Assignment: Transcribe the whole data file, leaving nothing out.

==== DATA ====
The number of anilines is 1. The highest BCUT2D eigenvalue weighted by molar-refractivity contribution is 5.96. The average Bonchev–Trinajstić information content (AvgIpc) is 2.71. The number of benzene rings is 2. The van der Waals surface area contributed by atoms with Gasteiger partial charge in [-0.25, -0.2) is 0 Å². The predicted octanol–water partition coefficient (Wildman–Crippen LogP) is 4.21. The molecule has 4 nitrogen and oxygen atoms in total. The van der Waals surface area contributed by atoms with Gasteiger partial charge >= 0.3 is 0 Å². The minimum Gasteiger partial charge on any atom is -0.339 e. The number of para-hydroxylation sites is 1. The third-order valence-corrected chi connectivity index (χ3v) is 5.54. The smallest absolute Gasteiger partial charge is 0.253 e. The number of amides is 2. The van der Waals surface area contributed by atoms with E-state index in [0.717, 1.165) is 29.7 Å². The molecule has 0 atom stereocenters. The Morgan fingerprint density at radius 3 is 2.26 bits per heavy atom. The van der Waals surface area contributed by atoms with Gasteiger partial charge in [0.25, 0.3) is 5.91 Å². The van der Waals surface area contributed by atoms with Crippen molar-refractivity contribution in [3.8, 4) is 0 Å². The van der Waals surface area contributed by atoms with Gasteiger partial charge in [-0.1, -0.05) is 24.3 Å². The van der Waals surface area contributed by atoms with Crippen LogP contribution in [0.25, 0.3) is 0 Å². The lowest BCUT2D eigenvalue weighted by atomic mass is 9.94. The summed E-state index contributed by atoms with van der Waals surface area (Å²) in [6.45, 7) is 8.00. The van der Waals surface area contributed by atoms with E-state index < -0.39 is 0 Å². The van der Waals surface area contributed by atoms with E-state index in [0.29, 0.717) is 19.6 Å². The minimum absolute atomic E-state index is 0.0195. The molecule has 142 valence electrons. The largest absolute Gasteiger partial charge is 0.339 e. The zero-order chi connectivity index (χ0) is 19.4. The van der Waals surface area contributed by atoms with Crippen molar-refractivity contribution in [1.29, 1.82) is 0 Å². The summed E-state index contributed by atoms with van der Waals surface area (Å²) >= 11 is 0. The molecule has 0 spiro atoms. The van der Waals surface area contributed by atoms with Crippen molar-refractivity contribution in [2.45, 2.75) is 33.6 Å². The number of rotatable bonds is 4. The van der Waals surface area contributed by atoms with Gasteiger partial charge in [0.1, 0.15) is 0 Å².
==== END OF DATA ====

The number of anilines is 1. The highest BCUT2D eigenvalue weighted by molar-refractivity contribution is 5.96. The average Bonchev–Trinajstić information content (AvgIpc) is 2.71. The number of benzene rings is 2. The van der Waals surface area contributed by atoms with Gasteiger partial charge in [-0.25, -0.2) is 0 Å². The predicted octanol–water partition coefficient (Wildman–Crippen LogP) is 4.21. The molecule has 4 nitrogen and oxygen atoms in total. The van der Waals surface area contributed by atoms with Gasteiger partial charge >= 0.3 is 0 Å². The minimum Gasteiger partial charge on any atom is -0.339 e. The number of para-hydroxylation sites is 1. The third-order valence-corrected chi connectivity index (χ3v) is 5.54. The smallest absolute Gasteiger partial charge is 0.253 e. The number of amides is 2. The van der Waals surface area contributed by atoms with E-state index in [0.717, 1.165) is 29.7 Å². The molecule has 0 atom stereocenters. The Morgan fingerprint density at radius 3 is 2.26 bits per heavy atom. The van der Waals surface area contributed by atoms with Gasteiger partial charge in [0.25, 0.3) is 5.91 Å². The van der Waals surface area contributed by atoms with Crippen molar-refractivity contribution in [3.8, 4) is 0 Å². The van der Waals surface area contributed by atoms with Gasteiger partial charge in [-0.1, -0.05) is 24.3 Å². The van der Waals surface area contributed by atoms with Crippen LogP contribution in [0.25, 0.3) is 0 Å². The lowest BCUT2D eigenvalue weighted by atomic mass is 9.94. The summed E-state index contributed by atoms with van der Waals surface area (Å²) in [6.45, 7) is 8.00. The van der Waals surface area contributed by atoms with E-state index < -0.39 is 0 Å². The van der Waals surface area contributed by atoms with E-state index in [0.29, 0.717) is 19.6 Å². The minimum absolute atomic E-state index is 0.0195. The molecule has 142 valence electrons. The largest absolute Gasteiger partial charge is 0.339 e. The zero-order chi connectivity index (χ0) is 19.4. The van der Waals surface area contributed by atoms with Crippen molar-refractivity contribution in [1.29, 1.82) is 0 Å². The summed E-state index contributed by atoms with van der Waals surface area (Å²) >= 11 is 0. The molecule has 0 spiro atoms. The van der Waals surface area contributed by atoms with Crippen molar-refractivity contribution in [2.45, 2.75) is 33.6 Å². The number of rotatable bonds is 4. The van der Waals surface area contributed by atoms with Gasteiger partial charge in [0.1, 0.15) is 0 Å².